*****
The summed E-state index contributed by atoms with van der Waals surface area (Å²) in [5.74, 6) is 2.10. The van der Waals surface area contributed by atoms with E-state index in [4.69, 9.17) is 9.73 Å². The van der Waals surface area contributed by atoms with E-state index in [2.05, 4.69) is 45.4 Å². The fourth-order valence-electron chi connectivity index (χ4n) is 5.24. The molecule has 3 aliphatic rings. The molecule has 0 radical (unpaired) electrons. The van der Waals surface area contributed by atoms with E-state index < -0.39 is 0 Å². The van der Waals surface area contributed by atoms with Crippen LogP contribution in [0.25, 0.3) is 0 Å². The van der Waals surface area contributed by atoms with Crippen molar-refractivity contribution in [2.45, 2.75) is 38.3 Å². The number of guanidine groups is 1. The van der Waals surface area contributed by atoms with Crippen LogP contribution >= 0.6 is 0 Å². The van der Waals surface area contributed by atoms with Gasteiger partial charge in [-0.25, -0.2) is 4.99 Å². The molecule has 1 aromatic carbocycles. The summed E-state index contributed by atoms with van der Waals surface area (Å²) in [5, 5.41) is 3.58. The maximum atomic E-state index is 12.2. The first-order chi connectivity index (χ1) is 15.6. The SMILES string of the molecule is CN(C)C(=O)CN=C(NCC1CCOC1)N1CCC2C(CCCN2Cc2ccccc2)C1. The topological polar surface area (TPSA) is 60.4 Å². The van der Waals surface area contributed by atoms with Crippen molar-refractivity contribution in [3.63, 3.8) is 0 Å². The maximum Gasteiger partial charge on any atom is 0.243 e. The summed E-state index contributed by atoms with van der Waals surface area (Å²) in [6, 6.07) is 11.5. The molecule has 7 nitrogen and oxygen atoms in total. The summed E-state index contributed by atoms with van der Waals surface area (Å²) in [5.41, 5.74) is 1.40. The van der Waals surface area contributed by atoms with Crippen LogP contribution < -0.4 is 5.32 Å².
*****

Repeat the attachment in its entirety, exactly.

The summed E-state index contributed by atoms with van der Waals surface area (Å²) in [5.74, 6) is 2.10. The van der Waals surface area contributed by atoms with E-state index in [4.69, 9.17) is 9.73 Å². The van der Waals surface area contributed by atoms with E-state index in [2.05, 4.69) is 45.4 Å². The fourth-order valence-electron chi connectivity index (χ4n) is 5.24. The molecule has 3 aliphatic rings. The molecule has 0 radical (unpaired) electrons. The van der Waals surface area contributed by atoms with E-state index < -0.39 is 0 Å². The van der Waals surface area contributed by atoms with Crippen LogP contribution in [0.25, 0.3) is 0 Å². The van der Waals surface area contributed by atoms with Crippen molar-refractivity contribution in [2.45, 2.75) is 38.3 Å². The number of guanidine groups is 1. The van der Waals surface area contributed by atoms with Crippen LogP contribution >= 0.6 is 0 Å². The van der Waals surface area contributed by atoms with Gasteiger partial charge in [-0.25, -0.2) is 4.99 Å². The molecule has 1 aromatic carbocycles. The summed E-state index contributed by atoms with van der Waals surface area (Å²) in [5, 5.41) is 3.58. The maximum atomic E-state index is 12.2. The first-order chi connectivity index (χ1) is 15.6. The SMILES string of the molecule is CN(C)C(=O)CN=C(NCC1CCOC1)N1CCC2C(CCCN2Cc2ccccc2)C1. The topological polar surface area (TPSA) is 60.4 Å². The van der Waals surface area contributed by atoms with Crippen molar-refractivity contribution in [3.63, 3.8) is 0 Å². The maximum Gasteiger partial charge on any atom is 0.243 e. The summed E-state index contributed by atoms with van der Waals surface area (Å²) in [6, 6.07) is 11.5. The molecule has 7 nitrogen and oxygen atoms in total. The summed E-state index contributed by atoms with van der Waals surface area (Å²) in [5.41, 5.74) is 1.40. The van der Waals surface area contributed by atoms with Crippen LogP contribution < -0.4 is 5.32 Å².